Fired-up Democrats in the Fancy Farm crowd refused to let Kentucky Attorney General Daniel Cameron forget what they see as his biggest failure.
Dozens of Democrats loudly chanted “Breonna Taylor,” the name of the 26-year-old Black woman killed by Louisville police in 2020, for the duration of Cameron’s speech at the 142nd Annual picnic hosted by St. Jerome Catholic Church.
Taylor was fresh in the minds of Democrats, as just two days earlier the federal Department of Justice charged four current and former Louisville Metro Police Department officers in connection with the late emergency room technician’s death.
Cameron has faced renewed scrutiny over his office’s investigation of police actions in light of the DOJ’s findings announced Thursday by U.S. Attorney General Merrick Garland.
Cameron’s office served as the special prosecutor in the Taylor case after the Jefferson County Commonwealth’s Attorney Tom Wine recused himself, citing a conflict of interest.
Ultimately, Cameron’s team charged just one officer, former Detective Brett Hankison, with endangering Taylor’s neighbors. No one was charged at the state level for Taylor’s death, and Hankison was found not guilty in a jury trial.
Even with a microphone, Cameron, while energetic and animated on stage, was still difficult to hear over the chants at times.
Republicans in the pavilion made sure to let the first-term attorney general know he had their support, though.
Cameron promised law enforcement he would “always have your back and we will always support the blue,” prompting thunderous applause from the GOP side. He also touted his endorsements from “over 50 law enforcement officials.”
Charles Booker, the Democrat challenging sitting U.S. Senator Rand Paul, encouraged the crowd to say Taylor’s name, nodding along and raising his fist. He’d also given a nod to ‘Breewayy,’ a frequent call of racial justice protesters in Louisville, in his speech earlier in the picnic.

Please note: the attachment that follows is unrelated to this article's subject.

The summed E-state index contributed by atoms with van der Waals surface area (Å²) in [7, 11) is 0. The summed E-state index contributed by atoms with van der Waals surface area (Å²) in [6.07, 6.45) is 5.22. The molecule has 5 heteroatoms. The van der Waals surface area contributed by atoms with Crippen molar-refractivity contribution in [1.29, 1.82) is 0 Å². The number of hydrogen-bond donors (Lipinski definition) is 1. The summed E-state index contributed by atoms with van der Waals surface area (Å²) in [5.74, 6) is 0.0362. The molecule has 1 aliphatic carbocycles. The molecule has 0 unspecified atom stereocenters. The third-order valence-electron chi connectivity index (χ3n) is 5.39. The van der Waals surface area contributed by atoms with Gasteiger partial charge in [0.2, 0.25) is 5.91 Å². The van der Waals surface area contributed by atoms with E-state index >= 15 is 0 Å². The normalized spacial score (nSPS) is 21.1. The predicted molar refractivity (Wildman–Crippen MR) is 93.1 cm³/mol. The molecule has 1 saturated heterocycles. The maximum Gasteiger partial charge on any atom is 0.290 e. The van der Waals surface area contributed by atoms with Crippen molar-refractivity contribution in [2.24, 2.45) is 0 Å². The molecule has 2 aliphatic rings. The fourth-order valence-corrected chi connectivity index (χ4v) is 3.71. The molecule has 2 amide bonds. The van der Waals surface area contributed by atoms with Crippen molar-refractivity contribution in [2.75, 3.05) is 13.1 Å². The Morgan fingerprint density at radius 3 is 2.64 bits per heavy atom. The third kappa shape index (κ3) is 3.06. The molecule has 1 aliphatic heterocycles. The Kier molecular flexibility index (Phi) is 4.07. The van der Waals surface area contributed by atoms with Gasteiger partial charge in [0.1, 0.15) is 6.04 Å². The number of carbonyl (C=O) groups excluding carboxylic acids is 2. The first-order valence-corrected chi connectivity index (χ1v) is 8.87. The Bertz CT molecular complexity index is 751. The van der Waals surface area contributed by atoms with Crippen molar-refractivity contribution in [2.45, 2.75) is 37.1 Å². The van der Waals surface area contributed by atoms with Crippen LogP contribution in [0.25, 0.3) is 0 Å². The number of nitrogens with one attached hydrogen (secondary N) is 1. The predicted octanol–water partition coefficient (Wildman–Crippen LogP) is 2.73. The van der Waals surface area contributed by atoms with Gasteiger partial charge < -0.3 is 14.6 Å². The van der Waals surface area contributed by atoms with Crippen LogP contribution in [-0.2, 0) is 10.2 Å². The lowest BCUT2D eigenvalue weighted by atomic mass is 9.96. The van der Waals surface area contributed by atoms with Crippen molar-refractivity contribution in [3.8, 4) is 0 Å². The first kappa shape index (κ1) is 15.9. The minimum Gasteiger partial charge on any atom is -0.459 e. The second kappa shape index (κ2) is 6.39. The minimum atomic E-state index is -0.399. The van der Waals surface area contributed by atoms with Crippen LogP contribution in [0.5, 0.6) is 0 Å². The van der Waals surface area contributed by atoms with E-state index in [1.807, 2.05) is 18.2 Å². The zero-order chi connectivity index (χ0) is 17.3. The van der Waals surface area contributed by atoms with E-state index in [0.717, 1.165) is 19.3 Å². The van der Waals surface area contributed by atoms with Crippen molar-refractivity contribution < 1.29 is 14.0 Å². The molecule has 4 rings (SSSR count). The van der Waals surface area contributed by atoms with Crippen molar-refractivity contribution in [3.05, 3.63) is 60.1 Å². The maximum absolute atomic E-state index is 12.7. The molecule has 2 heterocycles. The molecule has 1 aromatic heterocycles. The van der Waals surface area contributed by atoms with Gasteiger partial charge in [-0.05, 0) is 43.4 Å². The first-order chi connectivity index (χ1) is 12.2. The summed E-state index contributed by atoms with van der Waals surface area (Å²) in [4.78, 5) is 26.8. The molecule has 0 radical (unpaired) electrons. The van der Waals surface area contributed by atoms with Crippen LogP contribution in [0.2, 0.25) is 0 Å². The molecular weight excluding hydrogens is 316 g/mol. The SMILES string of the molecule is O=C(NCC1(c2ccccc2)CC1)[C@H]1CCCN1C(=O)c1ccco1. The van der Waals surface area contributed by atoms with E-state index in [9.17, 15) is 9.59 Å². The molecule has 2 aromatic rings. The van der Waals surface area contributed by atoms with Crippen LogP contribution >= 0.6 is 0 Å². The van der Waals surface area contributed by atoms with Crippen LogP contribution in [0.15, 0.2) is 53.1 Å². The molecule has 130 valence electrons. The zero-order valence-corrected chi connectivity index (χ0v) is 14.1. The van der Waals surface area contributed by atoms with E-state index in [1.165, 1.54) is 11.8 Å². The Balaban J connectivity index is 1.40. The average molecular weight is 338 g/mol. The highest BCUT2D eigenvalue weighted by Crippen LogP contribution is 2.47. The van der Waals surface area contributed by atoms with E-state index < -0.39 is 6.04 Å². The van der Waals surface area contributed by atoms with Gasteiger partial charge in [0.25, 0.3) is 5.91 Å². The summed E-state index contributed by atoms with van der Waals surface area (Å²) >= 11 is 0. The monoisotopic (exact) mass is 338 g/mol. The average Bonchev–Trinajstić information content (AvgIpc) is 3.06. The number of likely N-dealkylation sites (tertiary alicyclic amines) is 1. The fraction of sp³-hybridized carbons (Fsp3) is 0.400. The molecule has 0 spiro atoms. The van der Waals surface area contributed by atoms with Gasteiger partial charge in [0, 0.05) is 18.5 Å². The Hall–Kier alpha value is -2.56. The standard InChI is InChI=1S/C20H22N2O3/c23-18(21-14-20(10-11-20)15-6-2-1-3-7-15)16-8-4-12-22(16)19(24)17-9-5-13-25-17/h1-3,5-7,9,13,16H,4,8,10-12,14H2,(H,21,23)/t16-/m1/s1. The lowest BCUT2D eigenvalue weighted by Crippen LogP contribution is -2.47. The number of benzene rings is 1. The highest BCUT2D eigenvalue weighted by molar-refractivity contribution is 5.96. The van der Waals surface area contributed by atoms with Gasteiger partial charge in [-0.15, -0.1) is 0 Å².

Booker, from stage, encourages the crowd to continue its “Breonna Taylor” chants.
Cameron is really having to project to be heard over the chants.
He enthusiastically says he’ll always ‘back the blue.’ Lots of applause — and jeers — for that one. pic.twitter.com/rYUyutXGtd
— Tessa Duvall (@TessaDuvall) August 6, 2022
The chanting continued until after Cameron walked away from the lectern, at which point Booker led the crowd in a call-and-response chant of Taylor’s name.
While he did not address the federal charges or the Taylor case from the stage, Cameron told reporters ahead of his speech that the two officers who shot Taylor, now-retired Sgt. Jonathan Mattingly and ex-detective Myles Cosgrove, did not use excessive force that night.
“I know folks have very strong feelings about this case ... but we have a responsibility to not give into any preferred narrative,” he said. “We have a responsibility to do right by the laws of Kentucky and that’s what we did.”
The scene as Cameron left the stage: pic.twitter.com/7NjG1b0uQb
— Tessa Duvall (@TessaDuvall) August 6, 2022
The DOJ charged Hankison with two counts of deprivation of rights under color of law; one count was for Taylor and Walker, the other for the three neighbors in the adjacent apartment unit.
The charges against Sgt. Kyle Meany, Detective Kelly Goodlett and ex-detective Joshua Jaynes all stem from the falsification of the search warrant and subsequent conspiracy to mislead investigators looking into the incident.
Cameron’s office did not investigate how the warrant was obtained or if it contained misinformation, which he has maintained was outside of the scope with what his office was tasked with doing.
After the speeches, Booker said he was proud of the Kentuckians who “lifted their voices” against Cameron.
“We’re calling for justice,” he said. “We’re calling for accountability. Anybody that’s running for governor needs to be responsible to the people of Kentucky.”
Kentucky Democratic Party Chair Colmon Elridge said Cameron will have to answer for how he handled the Taylor case.
“What we understand now is, not only did Daniel Cameron not do his job, but there are real questions about what he knew, when he knew it, and how that impacted the outcome at the state level,” Elridge said. “So I think what you saw, they will try to spin it as politics. But what you saw was people who ... still live in fear because of what was done to (Taylor). And for him to just treat that so cavalierly, shows that he not only hasn’t grown in this office and he is wholly unprepared to be governor.”